Wednesday, November 28, 2012

A Serious Post

Over the blissfully free-from-work-and-school Thanksgiving break my eight year old daughter Bella accidentally dropped a large can of beans on her big toe. (The ranch style beans with brown sugar everybody loves.) Any other kid would have howled in pain and run immediately into the arms of a comforting parent. Instead Bella calmly walked to her bedroom and cried into her pillow. Once in control of herself she put on her socks and shoes and limped back to her usual activities not telling anyone about the mishap. 

Later in the day I asked her why she was wearing her shoes in the house. This was not normal for her but she told me that her feet were cold and gave me the Bella look that means “don’t ask me again”. Rather than get into it with her I let it go at that.

Two days passed and she began limping rather noticeably. She continued to hide her injury until Buns and I physically pinned her down and made her let us look at her foot. Once we got her sparkly tennis shoes and color coordinated socks off it unveiled a twice the normal size, throbbing, purple ghoulish toe.

I tried to keep my face calm but inwardly I was screeching and flailing my arms around. “Holy cats! How have you not been writhing on the floor in agony with that monstrosity?” was my thought.

When we told her we needed to go see the family doctor to have it checked out huge tears began to run down her cheeks. “Oh baby, he’s just going to look at it. No shots.” I promised, hoping desperately not to be a liar. She didn’t say anything, just continued to look at me with those wide-open tear filled brown eyes that transmitted the fear she felt like an electric current.

The next morning I loaded her in the car and we drove to the doctor’s office. She sat quietly in the back seat and didn’t say a word as I tried to tell lame jokes and take her mind off what was coming. I could tell she was hurting and afraid of what was going to happen. A sad sigh would escape now and then and I could see the tears welling up in her eyes in the rear view mirror.

We arrived and after a miraculously short wait we found ourselves in the small examination room with the doctor. “Wow, what happened to you?” he said with a smile. This was more than she could handle and finally collapsed into a sobbing mass on the table.

Once it was determined that the bone wasn’t broken he told us that all the pain was coming from pressure under the toenail and that it needed to be lanced. He would heat up a needle and make two small holes in the nail to let the blood drain out.

Bella was really brave as this was all going on and consented to let him go ahead. I stood up by her head and held her so she couldn’t see as she went through what seemed to me to be some kind of medieval torture that had been tweaked into a modern medical practice.

As soon as the doctor pierced the nail blood began gushing out of her toe. This continued as he made the second and then applied pressure to finish the job off. Amazingly, there was almost an immediate reprieve on Bella’s side, although I was near hyperventilating. “Oh that feels better” she said with relief in her voice. She was bandaged up by the nurse and sent home much happier.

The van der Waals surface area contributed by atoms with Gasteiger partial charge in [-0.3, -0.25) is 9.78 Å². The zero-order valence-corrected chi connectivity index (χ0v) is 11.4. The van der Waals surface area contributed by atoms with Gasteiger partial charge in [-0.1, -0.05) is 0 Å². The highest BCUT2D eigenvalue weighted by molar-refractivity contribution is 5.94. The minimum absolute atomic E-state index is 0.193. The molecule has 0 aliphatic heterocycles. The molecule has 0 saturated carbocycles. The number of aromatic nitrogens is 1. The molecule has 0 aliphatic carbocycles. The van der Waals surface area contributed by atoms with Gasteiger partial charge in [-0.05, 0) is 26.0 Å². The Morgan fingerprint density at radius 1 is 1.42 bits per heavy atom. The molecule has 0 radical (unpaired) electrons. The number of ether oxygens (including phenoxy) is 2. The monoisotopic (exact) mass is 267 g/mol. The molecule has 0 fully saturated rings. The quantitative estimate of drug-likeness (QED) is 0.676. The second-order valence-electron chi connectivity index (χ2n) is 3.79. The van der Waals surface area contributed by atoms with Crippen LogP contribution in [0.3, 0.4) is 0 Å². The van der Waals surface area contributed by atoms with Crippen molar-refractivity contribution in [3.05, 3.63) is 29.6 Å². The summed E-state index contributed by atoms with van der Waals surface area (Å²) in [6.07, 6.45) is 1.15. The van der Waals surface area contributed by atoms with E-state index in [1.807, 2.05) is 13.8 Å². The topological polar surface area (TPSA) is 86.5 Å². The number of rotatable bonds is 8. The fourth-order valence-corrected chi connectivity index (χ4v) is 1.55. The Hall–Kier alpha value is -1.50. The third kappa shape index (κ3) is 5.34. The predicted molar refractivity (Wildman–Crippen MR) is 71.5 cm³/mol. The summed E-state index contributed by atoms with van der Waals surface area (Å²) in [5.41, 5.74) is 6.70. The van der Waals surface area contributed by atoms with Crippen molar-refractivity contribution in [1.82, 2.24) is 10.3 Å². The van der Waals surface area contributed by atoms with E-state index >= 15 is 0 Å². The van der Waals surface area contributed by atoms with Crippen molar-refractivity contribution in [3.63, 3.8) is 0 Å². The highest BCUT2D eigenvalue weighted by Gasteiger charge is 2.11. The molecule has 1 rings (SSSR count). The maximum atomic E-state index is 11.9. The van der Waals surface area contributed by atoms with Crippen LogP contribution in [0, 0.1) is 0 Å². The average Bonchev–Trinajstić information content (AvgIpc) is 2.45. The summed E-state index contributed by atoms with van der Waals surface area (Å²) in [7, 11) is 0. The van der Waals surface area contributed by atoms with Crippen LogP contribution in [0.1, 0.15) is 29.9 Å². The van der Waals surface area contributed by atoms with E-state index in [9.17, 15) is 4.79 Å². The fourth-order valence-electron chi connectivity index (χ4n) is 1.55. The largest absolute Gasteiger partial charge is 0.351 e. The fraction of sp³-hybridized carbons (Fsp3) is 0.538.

That afternoon as I contemplated the situation I realized that there was a message in that situation that I needed to hear.  

I’ve spent a lot of time trying to cover painful incidents in my life with achievements and completed projects. Instead of dealing with the unpleasant emotions that came from the trials of my life I did my best to bury them. I’ve done this by deliberately not thinking about them and frantically wrapping them up with accomplishments and other behaviors as I try to banish the pain those circumstances caused.

The state of affairs with Bella helped me to see that because I’ve been avoiding these thoughts and feelings, I’m not allowing the Savior to do what is needed to heal me. I'm limping around with a bruised and battered spiritual toe refusing to let anyone look at it. I am going to have to be brave and let Him lance it so that the pressure that has been building up over the years can come out.

This is going to require humility, which I am no good at, and faith. Something I thought I had in abundance but now realize needs some work. I’m going to have to stop giving lip service to the atonement when it comes to emotional pain, and actually trust Him to let it work in my life. No more counterfeiting.

With this in mind, last night I got into the car and went somewhere that will help get me on the right track. It was terrifying to admit to others that I was indeed an actual mess and not just the funny one I pretend to be. That with all the incredible things the Lord blesses me with, I still struggle deeply to trust Him when it comes to this area. It was freeing, it was honest, and there were people there just like me.

Today I’m hopeful. I feel good. This is going to be a challenge and it is going to hurt, but with God's help I know it may be one of the best things I ever do and the first step has already brought relief.  

It’s time to finally see the doctor and heal this toe.



1 comment:

  1. I love this, and I identify. Cheers to the freedom that comes from love, grace and redemption that He provides.


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